# [Resolved] How do you have a game object move is a sinewave pattern?

Hey folks,

As my first beginner game, I’m building a vertical shooter.

I want the enemy ships to move in a sinewave pattern;

Despite my research on trigonometry and coding implementations, am spectacularly failing at this simple task.

### What’s Happening

I recorded a video showing what my movement looks like.

While I do have movement that somewhat resembles a sinewave pattern, I fail to control the speed at which it moves along the x-axis.

So when I get this super fast-moving wave.

I have a video but since I’m a new users I am restricted to one external link in this topic.

### What I Want To Happen

This is a video that implements this sinewave solution (using Unity).

The difference is this is a horizontal shooter.

My code is quite similar to their implementation

### Implementation Example

This is my function, which results in the movement of my enemy object, and it is called in the Update game loop.

``````// param value
float seconds = (float)gameTime.ElapsedGameTime.TotalSeconds;

// movement function
public void MoveSinWave(float seconds) {
float amplitude = 50f;
float frequency = 50f;
float sinX = System.MathF.Sin(position.Y * frequency) * amplitude;
position.X = sinCenterX + sinX;
position.Y += MathF.Round(speed * seconds);
}
``````

## Considerations

All examples I see use the opposite position (in my case, the Y position) to drive the radian value in the Sin math function.

I would think that I could just create a different value that controls the rate of speed, but I don’t see any other implementation requiring to do this (and I have yet to test if this might produce more desirable results)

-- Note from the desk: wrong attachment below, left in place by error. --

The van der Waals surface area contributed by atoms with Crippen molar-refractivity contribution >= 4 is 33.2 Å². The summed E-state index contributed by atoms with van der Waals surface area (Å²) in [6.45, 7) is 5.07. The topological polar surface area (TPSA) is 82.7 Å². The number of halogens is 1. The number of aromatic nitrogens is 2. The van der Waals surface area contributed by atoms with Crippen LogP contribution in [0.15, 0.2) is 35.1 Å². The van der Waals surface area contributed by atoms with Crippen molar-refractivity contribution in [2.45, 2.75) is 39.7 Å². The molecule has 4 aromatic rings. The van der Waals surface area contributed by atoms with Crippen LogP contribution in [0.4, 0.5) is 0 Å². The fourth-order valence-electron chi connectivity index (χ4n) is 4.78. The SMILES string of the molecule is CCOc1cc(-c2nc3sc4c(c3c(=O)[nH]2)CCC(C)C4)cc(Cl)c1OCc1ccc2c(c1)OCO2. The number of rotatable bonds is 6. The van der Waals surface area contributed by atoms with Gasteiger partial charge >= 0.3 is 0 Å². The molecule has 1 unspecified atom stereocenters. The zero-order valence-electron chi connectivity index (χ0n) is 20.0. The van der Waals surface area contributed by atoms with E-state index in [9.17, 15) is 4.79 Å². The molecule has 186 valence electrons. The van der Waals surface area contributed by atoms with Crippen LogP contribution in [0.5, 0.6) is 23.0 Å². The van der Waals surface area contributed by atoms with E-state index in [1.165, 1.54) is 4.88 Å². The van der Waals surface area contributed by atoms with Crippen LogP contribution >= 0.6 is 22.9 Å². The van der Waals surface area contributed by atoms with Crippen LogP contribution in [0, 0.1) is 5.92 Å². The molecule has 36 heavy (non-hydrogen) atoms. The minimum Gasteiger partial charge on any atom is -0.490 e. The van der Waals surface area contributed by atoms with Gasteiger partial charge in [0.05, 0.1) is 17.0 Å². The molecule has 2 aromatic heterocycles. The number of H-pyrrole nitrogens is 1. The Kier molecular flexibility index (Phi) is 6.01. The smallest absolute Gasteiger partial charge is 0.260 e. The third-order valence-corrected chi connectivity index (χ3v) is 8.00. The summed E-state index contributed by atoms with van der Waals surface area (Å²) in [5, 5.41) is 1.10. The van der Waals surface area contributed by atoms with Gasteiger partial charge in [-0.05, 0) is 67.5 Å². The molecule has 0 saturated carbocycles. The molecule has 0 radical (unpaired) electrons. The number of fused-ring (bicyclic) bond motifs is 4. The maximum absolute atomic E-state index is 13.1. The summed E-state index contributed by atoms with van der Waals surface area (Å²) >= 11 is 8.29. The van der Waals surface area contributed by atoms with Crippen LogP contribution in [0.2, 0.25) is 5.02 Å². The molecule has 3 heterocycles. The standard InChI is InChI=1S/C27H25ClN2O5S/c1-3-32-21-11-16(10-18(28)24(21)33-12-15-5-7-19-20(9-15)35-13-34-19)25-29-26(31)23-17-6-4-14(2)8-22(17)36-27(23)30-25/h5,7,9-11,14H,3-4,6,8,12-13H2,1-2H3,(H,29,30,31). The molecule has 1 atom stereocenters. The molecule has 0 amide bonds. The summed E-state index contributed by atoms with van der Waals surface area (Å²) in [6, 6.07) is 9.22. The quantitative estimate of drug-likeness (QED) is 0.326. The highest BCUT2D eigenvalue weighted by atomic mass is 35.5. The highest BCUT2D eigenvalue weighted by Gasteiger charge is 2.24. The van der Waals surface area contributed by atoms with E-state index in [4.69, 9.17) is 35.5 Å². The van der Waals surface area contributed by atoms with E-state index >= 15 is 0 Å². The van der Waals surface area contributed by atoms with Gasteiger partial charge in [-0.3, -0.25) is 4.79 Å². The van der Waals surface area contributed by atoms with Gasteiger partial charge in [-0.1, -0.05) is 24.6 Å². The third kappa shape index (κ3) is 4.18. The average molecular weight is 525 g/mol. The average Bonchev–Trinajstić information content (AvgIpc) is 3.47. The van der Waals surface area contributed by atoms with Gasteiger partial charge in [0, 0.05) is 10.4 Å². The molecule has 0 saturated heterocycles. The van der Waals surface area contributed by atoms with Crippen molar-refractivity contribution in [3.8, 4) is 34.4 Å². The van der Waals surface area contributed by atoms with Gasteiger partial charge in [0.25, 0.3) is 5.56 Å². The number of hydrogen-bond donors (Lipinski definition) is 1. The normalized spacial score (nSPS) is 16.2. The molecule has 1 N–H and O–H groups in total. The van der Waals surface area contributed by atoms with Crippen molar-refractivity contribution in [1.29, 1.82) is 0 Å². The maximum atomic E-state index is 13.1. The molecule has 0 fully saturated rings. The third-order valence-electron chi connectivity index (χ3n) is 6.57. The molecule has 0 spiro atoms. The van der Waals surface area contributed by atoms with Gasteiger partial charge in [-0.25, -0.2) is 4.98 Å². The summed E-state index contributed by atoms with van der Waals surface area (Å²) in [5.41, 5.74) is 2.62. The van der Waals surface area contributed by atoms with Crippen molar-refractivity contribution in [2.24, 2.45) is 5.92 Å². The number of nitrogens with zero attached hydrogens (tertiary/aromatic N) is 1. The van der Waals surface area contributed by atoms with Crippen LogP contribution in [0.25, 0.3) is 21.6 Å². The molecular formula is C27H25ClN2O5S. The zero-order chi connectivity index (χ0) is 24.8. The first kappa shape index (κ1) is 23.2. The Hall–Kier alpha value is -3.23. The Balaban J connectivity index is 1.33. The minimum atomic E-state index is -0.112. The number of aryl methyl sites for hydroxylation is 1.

Any suggestions about my code or just my math logic here is greatly appreciated

Here is my video demo:

Its unlisted on Youtube so there’s no video preview of the thumbnail.

Okay so this is dumb, but I think solved my issue.

I was looking at replacing the contents of my Sin function `position.Y * frequency` with a separate sinSpeed variable, and as I was testing with frequency with `1` it was still too fast.

So then I thought, if the speed is too fast then I should just use a fraction value for the frequency, so at `0.1` , and yes of course I get a more desirable speed.

The `position.Y` speed when the enemy moves top to bottom doesn’t seem fast, but then again its multiplied by the `seconds` input which is fractional value.

So maybe I should be doing `position.Y * seconds * frequency` with frequency set as 0 or 1 and maybe I’ll a reasonable speed.

Okay so I updated my function and now I get the movement I want.

``````// values initialized elsewhere
amplitude = 500f;
frequency = 1f;

// moving function
public void MoveSinWave(float seconds) {
float sinX = System.MathF.Sin(position.Y * seconds * frequency) * amplitude;
position.X = sinCenterX + sinX;
position.Y += MathF.Round(speed * seconds);
}
``````

Here you can see the new result.

### Retrospective

I think where I was confused was I was visualizing the sinwave as being taller and wider based on the frequency and amplitude value being larger.

What I needed to do what to think of the Sin input as the speed, and so smaller number, would mean slower speed.

We’ll call this one resolved.